High praises lavished for Nobu's food, but disappointment is reserved for their service. Or the lack of it. 

Most notable faux pas: 

1. First visit, we were shown to our seats by apathetic staff. We then spent the next 10 minutes waiting for the menu, even flagged the staff several times. The final straw was when one of the wait staff delivered the menu to another guest (who turned up later than us) and then stood chatting with him for a good 5 minutes while we stare at our hands.

2. Second visit was pleasant enough, although we also had to flag the staff several times due to their inattentiveness (to order, to ask for desserts, the list goes on).

3. Most recent visit: My girlfriends and I had come to try their lunch menus. We all opted for a 3-course dish. My main course arrived FIRST. I told the waiter that I haven't had my appetiser and it didn't seem to bother him. He asked if I'd want him to take away the main course. Errr, maybe not. Appetisers have milder flavours, and should be consumed ahead of the main, otherwise the stronger flavours in main courses will overpower the starters.

So I started on my main course, and a couple of bites later, my appetiser shows up. NOW I have a main course sitting cold, while I switched back to the appetiser. No apologies from wait staff were made.

After we were done with the main courses, it took them some 30 minutes before serving our dessert (we had to request for it). It annoyed me that they hurried with our appetisers and main courses, but then decided to delay dessert..... Finally, our request for the bill took 10 minutes (restaurant was almost empty at this point), so there was no excuse for the slow service.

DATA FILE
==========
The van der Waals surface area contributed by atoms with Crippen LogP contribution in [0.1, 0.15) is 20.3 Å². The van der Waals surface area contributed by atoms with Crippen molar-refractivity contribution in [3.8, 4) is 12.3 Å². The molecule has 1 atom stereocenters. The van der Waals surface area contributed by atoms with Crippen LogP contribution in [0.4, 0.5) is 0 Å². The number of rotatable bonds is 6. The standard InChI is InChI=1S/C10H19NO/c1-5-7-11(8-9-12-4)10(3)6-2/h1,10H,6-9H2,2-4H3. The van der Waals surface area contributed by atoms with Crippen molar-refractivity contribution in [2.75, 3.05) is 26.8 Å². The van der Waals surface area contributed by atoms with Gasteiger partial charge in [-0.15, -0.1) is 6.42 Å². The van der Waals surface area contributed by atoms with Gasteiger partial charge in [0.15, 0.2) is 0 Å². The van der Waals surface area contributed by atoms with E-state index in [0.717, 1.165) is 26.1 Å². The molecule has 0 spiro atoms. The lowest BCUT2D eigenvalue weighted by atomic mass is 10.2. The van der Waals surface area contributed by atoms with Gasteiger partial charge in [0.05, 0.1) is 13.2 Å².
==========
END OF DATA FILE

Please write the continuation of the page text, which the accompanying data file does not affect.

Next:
A most Insta-worthy presentation of the Salmon Anticucho. Salmon on rice, served with anticucho sauce (a South American sauce that reminds me of Peri-Peri!), mushrooms and greens. I love this dish! A hearty meal and the anticucho sauce is a delight.

The starter that arrived after the main course. Such a pretty presentation too! Ceviche of cubed tuna, salmon, octopus, sea breem and quinoa. Superbly yummy. Just remember to stir it all up, or you'll have an excess of the sour lime ceviche dressing at the base.

Salmon in (most notably) soy sauce, sesame oil and sesame seeds. Very light and refreshing. 

My friends ordered the chicken with truffle sauce (soooooo yummy), and tenderloin (not bad but portions are quite small) - no photos though!

Ah, desserts. I've tried quite a few of their desserts here in Nobu and they do not disappoint. 

In fact, the desserts have all been phenomenal. My favourite is the chocolate sphere  (this option is not available for lunch set menu, though). Nobu's balance of flavours (salt/sour with sweet is impeccable), texture (crumble, crunchy nuts, ice-cream...) are well put together. 

Clockwise from top: Whiskey cappucino (very small portion), banana fritters with passion fruit (deliciously made) and Sata Andagi (deep fried doughs filled with melted chocolate, served with crunchy nuts and pandan ice-cream). Drool!

Lambir Hills National Park & Niah Caves, Sarawak

Finally, a 3-day weekend in Brunei. We toyed with the idea of hiking the Pinnacles in the Mulu National Park, but there are no direct flights from Brunei into Mulu. I was keen to explore more of Sarawak, so I did a quick search for some trekking/hiking near Miri that we could do in 3 days. Lambir Hills and the Niah Caves were the closest proximity to Miri, so they were obvious choices.

We rented a car from Miri (a Perodua Viva @RM310 for 3 days) and started driving to Lambir Hills National Park after a hearty breakfast of Sarawak laksa (I am addicted to this stuff!). The drive took 40 minutes from Miri. I was expecting a pretty drive, with dense rainforests flanking the roads.... but what a naïve thought! For the majority stretch of roads, lands are barren and leaden with palm oil plantation. Miles and miles of it. Crossing over into Sarawak felt like entering a vast and grim industrial land.